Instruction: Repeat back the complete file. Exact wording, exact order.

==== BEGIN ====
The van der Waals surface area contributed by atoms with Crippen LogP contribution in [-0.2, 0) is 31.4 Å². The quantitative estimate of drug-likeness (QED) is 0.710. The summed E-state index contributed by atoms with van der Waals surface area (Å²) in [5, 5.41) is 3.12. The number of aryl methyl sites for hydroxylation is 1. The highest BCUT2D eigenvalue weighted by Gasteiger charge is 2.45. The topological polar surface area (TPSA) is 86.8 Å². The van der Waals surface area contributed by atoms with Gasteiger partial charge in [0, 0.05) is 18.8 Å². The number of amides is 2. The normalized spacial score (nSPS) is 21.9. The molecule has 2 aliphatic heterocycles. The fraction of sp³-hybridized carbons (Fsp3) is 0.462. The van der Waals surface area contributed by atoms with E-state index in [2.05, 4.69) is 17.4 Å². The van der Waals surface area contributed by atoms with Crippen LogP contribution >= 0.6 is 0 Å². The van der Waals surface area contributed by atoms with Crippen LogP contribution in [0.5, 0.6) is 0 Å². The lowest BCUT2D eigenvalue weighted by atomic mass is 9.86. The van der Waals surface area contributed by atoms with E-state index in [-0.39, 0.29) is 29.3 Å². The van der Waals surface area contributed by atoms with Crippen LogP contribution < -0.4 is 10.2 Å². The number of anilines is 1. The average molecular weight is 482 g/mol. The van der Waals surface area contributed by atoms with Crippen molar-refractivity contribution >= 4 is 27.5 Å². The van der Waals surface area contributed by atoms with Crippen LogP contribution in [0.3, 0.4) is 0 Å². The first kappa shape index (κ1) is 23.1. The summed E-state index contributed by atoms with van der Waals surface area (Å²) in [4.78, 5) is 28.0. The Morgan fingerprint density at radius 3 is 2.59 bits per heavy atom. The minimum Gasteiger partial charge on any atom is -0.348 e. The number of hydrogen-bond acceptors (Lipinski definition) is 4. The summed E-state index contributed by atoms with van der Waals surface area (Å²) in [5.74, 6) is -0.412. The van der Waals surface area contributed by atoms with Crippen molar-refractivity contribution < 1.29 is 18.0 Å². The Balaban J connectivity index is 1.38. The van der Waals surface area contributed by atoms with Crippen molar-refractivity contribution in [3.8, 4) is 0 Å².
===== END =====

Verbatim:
The van der Waals surface area contributed by atoms with Crippen LogP contribution in [-0.2, 0) is 31.4 Å². The quantitative estimate of drug-likeness (QED) is 0.710. The summed E-state index contributed by atoms with van der Waals surface area (Å²) in [5, 5.41) is 3.12. The number of aryl methyl sites for hydroxylation is 1. The highest BCUT2D eigenvalue weighted by Gasteiger charge is 2.45. The topological polar surface area (TPSA) is 86.8 Å². The van der Waals surface area contributed by atoms with Gasteiger partial charge in [0, 0.05) is 18.8 Å². The number of amides is 2. The normalized spacial score (nSPS) is 21.9. The molecule has 2 aliphatic heterocycles. The fraction of sp³-hybridized carbons (Fsp3) is 0.462. The van der Waals surface area contributed by atoms with E-state index in [2.05, 4.69) is 17.4 Å². The van der Waals surface area contributed by atoms with Crippen LogP contribution >= 0.6 is 0 Å². The van der Waals surface area contributed by atoms with Crippen LogP contribution in [0.5, 0.6) is 0 Å². The lowest BCUT2D eigenvalue weighted by atomic mass is 9.86. The van der Waals surface area contributed by atoms with E-state index in [-0.39, 0.29) is 29.3 Å². The van der Waals surface area contributed by atoms with Crippen LogP contribution < -0.4 is 10.2 Å². The number of anilines is 1. The average molecular weight is 482 g/mol. The van der Waals surface area contributed by atoms with Crippen molar-refractivity contribution >= 4 is 27.5 Å². The van der Waals surface area contributed by atoms with Crippen LogP contribution in [0.3, 0.4) is 0 Å². The first kappa shape index (κ1) is 23.1. The summed E-state index contributed by atoms with van der Waals surface area (Å²) in [4.78, 5) is 28.0. The Morgan fingerprint density at radius 3 is 2.59 bits per heavy atom. The minimum Gasteiger partial charge on any atom is -0.348 e. The number of hydrogen-bond acceptors (Lipinski definition) is 4. The summed E-state index contributed by atoms with van der Waals surface area (Å²) in [5.74, 6) is -0.412. The van der Waals surface area contributed by atoms with Crippen molar-refractivity contribution < 1.29 is 18.0 Å². The Balaban J connectivity index is 1.38. The van der Waals surface area contributed by atoms with Crippen molar-refractivity contribution in [3.8, 4) is 0 Å².